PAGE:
- There are four principal targets and a suite of twenty key performance indicators (KPIs) which currently underpin the road safety strategy. Many of the indicators are calculated as a rate in order to properly take account of the changing level of exposure, and hence risk, attached to the subject group.
- This report details progress to date on the four key targets and across the strategy’s KPIs. A number of the indicators, when reported by single year, show a lot of volatility. In these cases an additional figure reporting on a five year rolling average (or smoothed trend) has been included to give a clearer indication of which direction the underlying trend is moving.
- With regards to the speeding KPI, free-running speed (as recorded between 11pm to 7am) is considered to be the speed at which vehicles will travel when they are unimpeded by other vehicles. It is considered a truer reflection of a motorist’s speeding behavior and, in the absence of congestion, would generally be higher than a 24 hour or daytime speeding rate. For further information on this, and all other indicator specifications and definitions, please see the Indicator Guidance Booklet: www.infrastructure-ni.gov.uk/publications/road-safety-strategy-2020-indicator-guidance-booklet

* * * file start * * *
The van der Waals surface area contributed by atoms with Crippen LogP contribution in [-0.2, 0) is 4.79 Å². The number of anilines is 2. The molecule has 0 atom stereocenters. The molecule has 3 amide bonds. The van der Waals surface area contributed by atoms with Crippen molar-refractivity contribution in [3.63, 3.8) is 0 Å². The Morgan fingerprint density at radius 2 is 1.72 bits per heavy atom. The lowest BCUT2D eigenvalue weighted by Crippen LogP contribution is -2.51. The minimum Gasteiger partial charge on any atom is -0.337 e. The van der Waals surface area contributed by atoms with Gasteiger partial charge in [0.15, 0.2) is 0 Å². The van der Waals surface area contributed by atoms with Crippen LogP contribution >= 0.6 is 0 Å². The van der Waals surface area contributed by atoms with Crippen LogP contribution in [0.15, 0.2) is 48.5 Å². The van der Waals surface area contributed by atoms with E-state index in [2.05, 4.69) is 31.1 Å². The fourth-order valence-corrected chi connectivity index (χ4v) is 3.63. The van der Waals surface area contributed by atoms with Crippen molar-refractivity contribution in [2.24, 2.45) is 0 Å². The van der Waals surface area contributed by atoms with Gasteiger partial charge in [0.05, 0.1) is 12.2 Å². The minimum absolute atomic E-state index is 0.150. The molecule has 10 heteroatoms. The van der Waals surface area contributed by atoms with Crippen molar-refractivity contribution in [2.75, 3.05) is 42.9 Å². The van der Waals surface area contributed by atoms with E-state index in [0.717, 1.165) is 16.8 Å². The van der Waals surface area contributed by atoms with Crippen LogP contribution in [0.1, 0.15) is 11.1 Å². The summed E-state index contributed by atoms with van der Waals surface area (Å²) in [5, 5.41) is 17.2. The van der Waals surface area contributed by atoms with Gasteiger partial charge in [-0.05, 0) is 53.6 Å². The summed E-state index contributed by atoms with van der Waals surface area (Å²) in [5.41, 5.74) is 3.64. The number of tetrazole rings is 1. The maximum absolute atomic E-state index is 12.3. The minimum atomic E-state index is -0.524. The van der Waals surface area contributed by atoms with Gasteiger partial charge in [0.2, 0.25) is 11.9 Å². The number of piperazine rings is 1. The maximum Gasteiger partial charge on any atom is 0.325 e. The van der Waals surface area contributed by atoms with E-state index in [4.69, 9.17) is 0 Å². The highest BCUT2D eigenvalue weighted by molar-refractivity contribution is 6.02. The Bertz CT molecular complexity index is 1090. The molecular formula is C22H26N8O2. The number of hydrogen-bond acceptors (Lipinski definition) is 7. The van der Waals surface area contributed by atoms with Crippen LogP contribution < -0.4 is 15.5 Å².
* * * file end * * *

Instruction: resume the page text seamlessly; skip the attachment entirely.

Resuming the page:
- Following an independent assessment by the UK Statistics Authority, the report received National Statistics accreditation in September 2016, demonstrating that it meets the highest standards of trustworthiness, quality and public value.
- The next update of this publication will be in September 2020. At this point the figures for 1 January to 31 December 2019 will be reported.
- Electronic copies of the Northern Ireland’s Road Safety Strategy (NIRSS) to 2020 Annual Statistical Report are available at: www.infrastructure-ni.gov.uk/articles/northern-ireland-road-safety-strategy-2020-statistics
For more information relating to this publication, including additional analysis, breakdowns of data, or alternative formats please contact: